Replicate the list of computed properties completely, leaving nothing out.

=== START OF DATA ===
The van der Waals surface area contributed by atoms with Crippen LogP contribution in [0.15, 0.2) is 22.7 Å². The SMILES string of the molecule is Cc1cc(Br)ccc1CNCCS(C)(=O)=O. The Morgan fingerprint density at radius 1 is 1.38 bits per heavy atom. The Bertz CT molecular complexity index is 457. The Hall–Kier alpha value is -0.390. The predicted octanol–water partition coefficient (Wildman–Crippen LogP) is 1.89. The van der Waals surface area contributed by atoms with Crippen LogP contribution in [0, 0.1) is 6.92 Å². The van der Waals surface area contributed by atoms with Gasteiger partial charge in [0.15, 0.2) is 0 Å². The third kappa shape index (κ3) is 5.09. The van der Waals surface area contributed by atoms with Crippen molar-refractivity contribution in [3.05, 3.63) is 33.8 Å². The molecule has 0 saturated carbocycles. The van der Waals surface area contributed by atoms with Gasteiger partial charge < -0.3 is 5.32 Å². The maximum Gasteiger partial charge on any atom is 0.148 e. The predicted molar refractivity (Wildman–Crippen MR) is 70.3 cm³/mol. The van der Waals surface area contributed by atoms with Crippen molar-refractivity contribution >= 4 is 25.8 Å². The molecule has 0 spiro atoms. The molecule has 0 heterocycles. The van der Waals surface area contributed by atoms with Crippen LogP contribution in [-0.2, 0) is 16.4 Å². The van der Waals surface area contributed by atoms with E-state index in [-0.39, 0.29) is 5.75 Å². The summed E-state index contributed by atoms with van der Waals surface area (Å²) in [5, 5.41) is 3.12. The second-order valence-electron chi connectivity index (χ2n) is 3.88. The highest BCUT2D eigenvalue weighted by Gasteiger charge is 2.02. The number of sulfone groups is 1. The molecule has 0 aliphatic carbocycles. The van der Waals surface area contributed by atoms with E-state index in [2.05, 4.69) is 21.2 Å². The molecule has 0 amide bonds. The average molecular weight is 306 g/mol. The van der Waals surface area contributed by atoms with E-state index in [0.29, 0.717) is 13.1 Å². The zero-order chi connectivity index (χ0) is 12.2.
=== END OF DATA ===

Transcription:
The van der Waals surface area contributed by atoms with Crippen LogP contribution in [0.15, 0.2) is 22.7 Å². The SMILES string of the molecule is Cc1cc(Br)ccc1CNCCS(C)(=O)=O. The Morgan fingerprint density at radius 1 is 1.38 bits per heavy atom. The Bertz CT molecular complexity index is 457. The Hall–Kier alpha value is -0.390. The predicted octanol–water partition coefficient (Wildman–Crippen LogP) is 1.89. The van der Waals surface area contributed by atoms with Crippen LogP contribution in [0, 0.1) is 6.92 Å². The van der Waals surface area contributed by atoms with Gasteiger partial charge in [0.15, 0.2) is 0 Å². The third kappa shape index (κ3) is 5.09. The van der Waals surface area contributed by atoms with Crippen molar-refractivity contribution in [3.05, 3.63) is 33.8 Å². The molecule has 0 saturated carbocycles. The van der Waals surface area contributed by atoms with Gasteiger partial charge < -0.3 is 5.32 Å². The maximum Gasteiger partial charge on any atom is 0.148 e. The predicted molar refractivity (Wildman–Crippen MR) is 70.3 cm³/mol. The van der Waals surface area contributed by atoms with Crippen molar-refractivity contribution >= 4 is 25.8 Å². The molecule has 0 spiro atoms. The molecule has 0 heterocycles. The van der Waals surface area contributed by atoms with Crippen LogP contribution in [-0.2, 0) is 16.4 Å². The van der Waals surface area contributed by atoms with E-state index in [-0.39, 0.29) is 5.75 Å². The summed E-state index contributed by atoms with van der Waals surface area (Å²) in [5, 5.41) is 3.12. The second-order valence-electron chi connectivity index (χ2n) is 3.88. The highest BCUT2D eigenvalue weighted by Gasteiger charge is 2.02. The number of sulfone groups is 1. The molecule has 0 aliphatic carbocycles. The van der Waals surface area contributed by atoms with E-state index in [2.05, 4.69) is 21.2 Å². The molecule has 0 amide bonds. The average molecular weight is 306 g/mol. The van der Waals surface area contributed by atoms with E-state index in [0.29, 0.717) is 13.1 Å². The zero-order chi connectivity index (χ0) is 12.2.